Living in a very dynamic, crowded, and historic city, Alphan Yilmazmaden is clearly a student of the people of Istanbul. He observes their familiarity, their idiosyncrasies, what one may hide, what another does not. Whether his frames are filled with social statements or warmth or mischief or love, one thing is certain… Yilmazmaden is an apt pupil.
I would call myself an amateur photographer. I prefer using small cameras, mostly ready to shoot (pre-focused and exposure adjusted) in a wide angle 24-28mm full frame equivalent, so I can use my time to observe and decide. I find that living in Istanbul, a very dynamic, crowded, and historic city, gives me unlimited opportunities in terms of photography. I try to reflect interactions between humans and their social environment, while blending in and observing the micro stories taking place. I believe street photography is about covering the details that are generally skipped. It isn’t about missing of catching something, but about really tasting life and relearning what it is.Alphan Yilmazmaden
WSP: What does ‘street photography’ mean to you?
AY: Street photography is a way to learn that human beings do not differ too much from each other.
WSP: When you are out shooting—how much of it is instinctual versus planned?
AY: I prefer to use the word “dreamed” instead of “planned”. This happens when a suitable light or background is detected while dreaming of something worthy to shoot under these conditions. I would say 40% dreamed, 60% instinctual.
WSP: Have you ever had formal training?
AY: No, but I have participated in some workshops and seminars.
WSP: Is there any particular genre/style of photography you would like to learn about and try?
AY: No. I’d like to improve what I am trying to do now, Street Photography.
WSP: How has photography changed you as a person?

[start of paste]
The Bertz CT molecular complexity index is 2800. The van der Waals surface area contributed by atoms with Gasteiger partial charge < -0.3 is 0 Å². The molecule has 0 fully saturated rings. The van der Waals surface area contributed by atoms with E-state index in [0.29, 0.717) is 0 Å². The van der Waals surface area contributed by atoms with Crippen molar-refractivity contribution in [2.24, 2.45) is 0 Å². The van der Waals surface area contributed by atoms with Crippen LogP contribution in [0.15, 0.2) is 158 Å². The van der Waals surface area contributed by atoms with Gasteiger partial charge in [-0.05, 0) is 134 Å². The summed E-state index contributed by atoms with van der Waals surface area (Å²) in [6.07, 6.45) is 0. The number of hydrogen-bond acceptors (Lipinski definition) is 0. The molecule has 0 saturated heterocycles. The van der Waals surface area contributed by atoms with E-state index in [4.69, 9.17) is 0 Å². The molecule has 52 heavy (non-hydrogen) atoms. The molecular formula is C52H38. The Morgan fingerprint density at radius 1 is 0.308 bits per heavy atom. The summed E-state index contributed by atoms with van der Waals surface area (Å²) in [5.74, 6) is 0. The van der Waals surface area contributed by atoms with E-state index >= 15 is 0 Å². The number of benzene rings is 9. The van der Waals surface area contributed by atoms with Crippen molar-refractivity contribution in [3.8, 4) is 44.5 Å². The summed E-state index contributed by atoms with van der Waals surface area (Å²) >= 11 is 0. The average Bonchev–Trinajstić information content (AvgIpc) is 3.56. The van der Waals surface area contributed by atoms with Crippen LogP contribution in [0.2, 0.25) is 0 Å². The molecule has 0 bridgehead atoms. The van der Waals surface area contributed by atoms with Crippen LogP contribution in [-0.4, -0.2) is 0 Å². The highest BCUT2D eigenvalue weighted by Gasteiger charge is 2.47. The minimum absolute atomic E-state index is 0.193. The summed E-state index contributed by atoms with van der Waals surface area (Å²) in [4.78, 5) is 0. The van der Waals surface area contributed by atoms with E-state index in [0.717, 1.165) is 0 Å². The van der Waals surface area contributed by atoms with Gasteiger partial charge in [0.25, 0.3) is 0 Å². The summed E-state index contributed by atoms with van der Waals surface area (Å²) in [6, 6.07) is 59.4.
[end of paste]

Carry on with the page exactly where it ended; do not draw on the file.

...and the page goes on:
AY: I think I’ve learned what patience is.
WSP: What are your photography weaknesses?
AY: Sometimes I get very excited about a possible shot and end up spoiling it because of my excitement.
WSP: What do you consider your greatest photographic accomplishment?
AY: Some of my photos are hanging in the homes of some of my friends.
WSP: Do you think a photographer must have ‘natural talent’ to become a great photographer?
AY: I think at the very least a photographer must know how to look at the world in a different way.
WSP: Locations and weather conditions seem to be a crucial aspect to a successful picture. How do you handle these unpredictable factors?
AY: For street photography it is important to adopt yourself and settings as quick as possible to the changing conditions. I always measure the light in manual mode and set the exposure and pre-focus manually to be ready any possible shot.
WSP: How does black and white vs. color play into your work?
AY: I like to use both of them, in certain cases color is a main actor. In other cases B&W is more effective in transferring the main idea of the photo.
WSP: What were the difficulties you encountered first starting street photography?
AY: Trying to take photos of strangers at a close distance was difficult for me in the beginning.
WSP: What are some tips/advice you would give to yourself if you started street photography all over again?
AY: Technically: use manual exposure, understand the depth of field better, use prime lenses, and take camera everywhere you go. Apart from this, do not hesitate; learn better your close surroundings.
WSP: What do you want your viewers to take away from your work?
AY: I would like to transfer mine and my model’s emotions to viewers.
WSP: What advice can you offer for those who want to get into photography but maybe can’t afford equipment?
AY: I think nowadays most of the people have a mobile phone which has a camera. Also, a simple compact camera is a perfect tool for street photography.
WSP: Thank you for this interview Alphan.